The Lime Popsicle
Oh the dreaded lime popsicle. Certainly all of us know where this story could be going, for we have our own version of the green popsicle.
There are things we’re fond of and things we’re not. As for myself, I don’t care for the taste of artificial citrus flavors. It’s odd because I’m okay with real orange juice and real lemonade. But I can’t handle artificial citrus flavors. Lemon. Lime. Orange. Can’t do it.
Enter into a discussion about black licorice, and I’m there to say how incredibly fond I am of black licorice. And coconut. How can you not like coconut?
I’ve never forgotten an afternoon in my childhood when I was visiting friends. The mother of the family brought out a box of popsicles. She made it known that you were not allowed to verbalize your favorite flavor. In their family – just accept what you get.
I was concerned because there was only a two-in-five chance I would receive a popsicle worth eating. There were red, purple, green, yellow, and orange. I watched as the popsicles were distributed. And I saw my friend’s mother pick up a green one. It was handed to me.
What’s a little girl to do if she wants to be polite? She eats the green popsicle. She doesn’t enjoy one moment of it. She’s too young to know how to handle the situation. She is a child, and she is expected to do all the right things.
As an adult, I’d like to think I’d handle the situation differently. But would I? There are lots of lime popsicles handed our way over the years. Do we really know how to handle real-life popsicle scenarios?
If put in this situation as an adult, and I watch as a lime popsicle is handed to me, (keeping in mind the children were not given a choice), what’s a grown woman to do?
Were it lime candy, I’d put it in my purse. But a lime popsicle?
Think about how long it takes to eat a popsicle. The taste remains in your mouth for quite some time. If it’s a flavor you like – good for you. If not – you won’t soon forget it.
Forward ahead more than fifty years. The little girl is at a writers’ group meeting. She learns her group will be doing one of those pass-a-story exercises. Each person will randomly draw a piece of paper from a hat. Written upon the paper is a writing prompt to use as the start of a story.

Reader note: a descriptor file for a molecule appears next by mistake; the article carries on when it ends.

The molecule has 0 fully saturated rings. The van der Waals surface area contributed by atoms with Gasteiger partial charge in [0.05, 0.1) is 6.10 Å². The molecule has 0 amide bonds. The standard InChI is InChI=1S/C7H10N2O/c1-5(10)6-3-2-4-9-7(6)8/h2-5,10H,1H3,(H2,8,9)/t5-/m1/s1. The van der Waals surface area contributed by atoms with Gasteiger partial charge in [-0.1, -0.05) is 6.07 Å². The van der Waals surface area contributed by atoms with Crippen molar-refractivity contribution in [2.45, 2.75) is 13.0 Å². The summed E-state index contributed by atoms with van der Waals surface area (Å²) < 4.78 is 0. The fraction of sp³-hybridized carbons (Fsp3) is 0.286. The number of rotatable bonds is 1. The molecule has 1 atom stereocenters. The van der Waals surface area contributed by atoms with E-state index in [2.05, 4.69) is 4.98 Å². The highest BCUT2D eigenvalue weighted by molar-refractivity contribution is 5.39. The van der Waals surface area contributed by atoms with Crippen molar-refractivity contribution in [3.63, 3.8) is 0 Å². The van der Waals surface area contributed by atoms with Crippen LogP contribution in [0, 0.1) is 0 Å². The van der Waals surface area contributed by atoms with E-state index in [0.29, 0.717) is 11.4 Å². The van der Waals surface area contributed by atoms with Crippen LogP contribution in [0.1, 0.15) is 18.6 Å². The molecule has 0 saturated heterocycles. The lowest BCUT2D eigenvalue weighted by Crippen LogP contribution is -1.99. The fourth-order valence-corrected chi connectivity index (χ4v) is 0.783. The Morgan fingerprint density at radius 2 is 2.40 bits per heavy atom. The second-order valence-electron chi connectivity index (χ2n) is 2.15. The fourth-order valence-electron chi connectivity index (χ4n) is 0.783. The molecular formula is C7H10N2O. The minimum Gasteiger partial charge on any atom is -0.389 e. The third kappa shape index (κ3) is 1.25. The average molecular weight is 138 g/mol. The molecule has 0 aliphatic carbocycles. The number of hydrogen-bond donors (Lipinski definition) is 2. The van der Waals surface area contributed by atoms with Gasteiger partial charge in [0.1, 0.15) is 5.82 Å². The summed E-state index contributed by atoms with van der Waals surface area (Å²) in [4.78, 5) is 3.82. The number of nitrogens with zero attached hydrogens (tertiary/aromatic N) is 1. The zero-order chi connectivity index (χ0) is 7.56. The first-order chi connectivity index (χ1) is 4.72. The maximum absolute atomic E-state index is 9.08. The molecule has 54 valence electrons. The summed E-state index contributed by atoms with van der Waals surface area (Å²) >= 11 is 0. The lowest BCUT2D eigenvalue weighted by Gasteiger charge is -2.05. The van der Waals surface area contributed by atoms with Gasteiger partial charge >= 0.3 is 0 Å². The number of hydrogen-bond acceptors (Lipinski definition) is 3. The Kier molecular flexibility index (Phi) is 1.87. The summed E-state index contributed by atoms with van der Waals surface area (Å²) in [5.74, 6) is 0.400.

The hat full of little papers makes its way around the room. One of the ladies selects a writing prompt that isn’t going to work for her. She speaks up and tells us why.
It reminded me of my lime popsicle moment. I told the others we’d just witnessed the selection of a lime popsicle. Certainly there was a better option for her. They knew what I meant. It was agreed – let her draw again.
We were then given some quiet time to come up with the beginning of our story before reading it to those who were present.
One of the ladies had drawn a writing prompt about phobias. When it was her turn to read aloud the beginning of her story, we learned her character, a man, was frightened by lime popsicles. A lime popsicle phobia!
Our writing went home with us. We were to add to the story and bring our work to the next meeting.
Then winter happened. We all know that the darkness, the cold, the snow, and the icy roads can keep those, with the choice to make a long drive or not, hunkered down for the night. I knew my absence meant I would be missing the stories.
Enter spring. The mild weather meant I could return to the meetings and hear where the stories had gone. I listened as the lime popsicle story had taken on a life of its own. It was science fiction. With a humorous twist.
When the traveling pass-a-stories are complete, I hope to obtain a copy. How will the guy with the lime popsicle phobia fare? What kind of things will happen to him?
It was decades ago when I was the little girl in the back yard dealing with the lime popsicle incident. When I think of the traumatic times in my life, I can’t recall too many. I must have had a pretty good childhood.
Life is full of choices we make for ourselves. And choices we make for others. There are so many lessons to learn. So many lessons to teach.
As an adult, I have come to the conclusion that life is about growing. About loving those around us. About giving. Having fun is simply something that happens while we grow, love, and give.
Perhaps while we’re searching for answers on how to handle a situation, we may simply ask ourselves, “What would Love do?” Then do it.
If you think about it, life is one big pass-a-story. There are friends who’ve added to our story: Co-workers and teachers. Classmates and teammates. Neighbors and friends. Those who work at the downtown store. Those we’ve simply hung out with.
My friend’s mother, who handed me the lime popsicle and told me the rules of their home, would never have known she was writing a memorable moment into my personal pass-a-story.
Looking back upon my lime popsicle moment, it’s a reminder that we live through plenty of little problems when we’re little. And big problems when we’re big. Each day brings in lots of opportunities in which we decide how best to handle the situation at hand.
When we get together with friends, we catch up on what’s been going on in our lives. We talk. We listen. We learn if they’ve experienced any new lime-green moments. We hope to hear about plenty of red popsicles as well as lots of purples!
Since the quietness of winter is now over, and it’s time to again go outside, I’m thinking it’s also time to catch up with friends. We’ll meet at the place that serves the best pie. I’ll listen as I hear them order a slice of lemon meringue. Or key lime. And if they know me well enough, they won’t be surprised when they hear my order for coconut cream.
I’ll pick up the tab and let my friends leave an overly generous tip for certainly we’ve already decided – that’s what Love would do.